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mofiggy
New Member

A chunk of my husbands RSUs vested in 2018. I am now seeing that the basis needs to be reported for vested RSUs. Where can I check that on my 1040 from 2018?

 
3 Replies
RobertG
Expert Alumni

A chunk of my husbands RSUs vested in 2018. I am now seeing that the basis needs to be reported for vested RSUs. Where can I check that on my 1040 from 2018?

That information will not be on your 2018 return.

 

RSUs are taxed when they vest. Income is reported on the W-2 and shares are withheld to cover the tax on the shares. Nothing else is reported on the tax return until the shares are sold.

 

A 1099-B is issued when the shares are sold. The basis of the shares is the market rate of the shares at the time of vesting that was reported as income on the W-2. When the sale is reported there will be a capital gain or loss. If sold the same day they vest, there will be a small capital loss due to the sales fee.

 

To report the sale in TurboTax:

  1. Enter the 1099-B and select guide me step by step.
  2. To answer the questions you will need the grant information from his employer.

 

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mofiggy
New Member

A chunk of my husbands RSUs vested in 2018. I am now seeing that the basis needs to be reported for vested RSUs. Where can I check that on my 1040 from 2018?

Thank you!!!  I think I see.  When we sell and do the 1099-B we calculate the basis based on our records (in this case etrade website) as opposed to it being listed at the time of vesting?  I've read a few things that say things like this: "In that year, you will see them show up on box 14 of your W2 with a code of “RSU."  As I read it, it was saying that would still be included in the wages of box 1 but box 14 would have the amount of just the RSUs separated out which would equal the basis.   But I think I'm mixing up different things here.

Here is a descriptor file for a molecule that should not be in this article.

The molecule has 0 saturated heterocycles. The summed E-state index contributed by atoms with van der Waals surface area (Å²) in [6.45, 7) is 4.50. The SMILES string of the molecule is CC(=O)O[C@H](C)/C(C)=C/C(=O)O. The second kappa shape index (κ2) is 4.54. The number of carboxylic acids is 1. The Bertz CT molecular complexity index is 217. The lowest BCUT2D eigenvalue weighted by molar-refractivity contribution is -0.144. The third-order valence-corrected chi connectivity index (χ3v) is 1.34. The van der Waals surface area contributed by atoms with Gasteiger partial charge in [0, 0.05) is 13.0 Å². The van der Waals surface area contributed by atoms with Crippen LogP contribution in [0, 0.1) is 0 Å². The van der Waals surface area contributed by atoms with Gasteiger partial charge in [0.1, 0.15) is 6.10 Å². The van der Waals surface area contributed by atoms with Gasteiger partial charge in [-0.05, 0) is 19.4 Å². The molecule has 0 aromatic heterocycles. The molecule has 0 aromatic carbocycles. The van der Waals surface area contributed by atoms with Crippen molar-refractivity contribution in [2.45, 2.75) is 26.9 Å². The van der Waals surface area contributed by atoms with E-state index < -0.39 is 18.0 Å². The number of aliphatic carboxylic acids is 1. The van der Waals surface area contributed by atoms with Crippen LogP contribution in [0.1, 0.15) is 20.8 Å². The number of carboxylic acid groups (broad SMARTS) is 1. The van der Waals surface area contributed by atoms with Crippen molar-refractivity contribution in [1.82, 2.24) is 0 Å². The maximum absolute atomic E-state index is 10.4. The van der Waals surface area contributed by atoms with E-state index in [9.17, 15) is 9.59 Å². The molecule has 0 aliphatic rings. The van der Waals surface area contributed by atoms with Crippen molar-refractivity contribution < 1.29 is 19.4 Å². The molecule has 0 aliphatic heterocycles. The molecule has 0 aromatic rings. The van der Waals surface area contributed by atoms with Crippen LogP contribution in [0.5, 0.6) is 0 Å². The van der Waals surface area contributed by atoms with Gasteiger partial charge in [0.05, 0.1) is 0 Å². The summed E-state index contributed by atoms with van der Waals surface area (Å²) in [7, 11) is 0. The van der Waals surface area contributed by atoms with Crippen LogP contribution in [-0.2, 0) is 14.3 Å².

AmyC
Expert Alumni

A chunk of my husbands RSUs vested in 2018. I am now seeing that the basis needs to be reported for vested RSUs. Where can I check that on my 1040 from 2018?

The IRS changed the way things are reported last year. It used to be all of your information in one place on your W2 when you sold. Now, you must be careful and keep your current W2 until you have sold the stock.

 

I recommend that you make a financial folder that is not a part of your tax records.In that folder, you need to keep the tax year, shares of stock and the basis reported in box 14. Do this each year. When you sell the stock, you will need this information to go back and create the basis.It is good to keep year end statements for all your financial accounts in this folder.

 

The broker may or may not, have the correct basis. Your company may share your box 14 information with the broker, always, sometimes or never. You must know the basis.

 

You will receive a form 1099-B when you sell the shares.  You can adjust the basis when you enter the form in TurboTax, since it will probably not be correct from the broker.

 

Here is an  article on sale of restricted stock units

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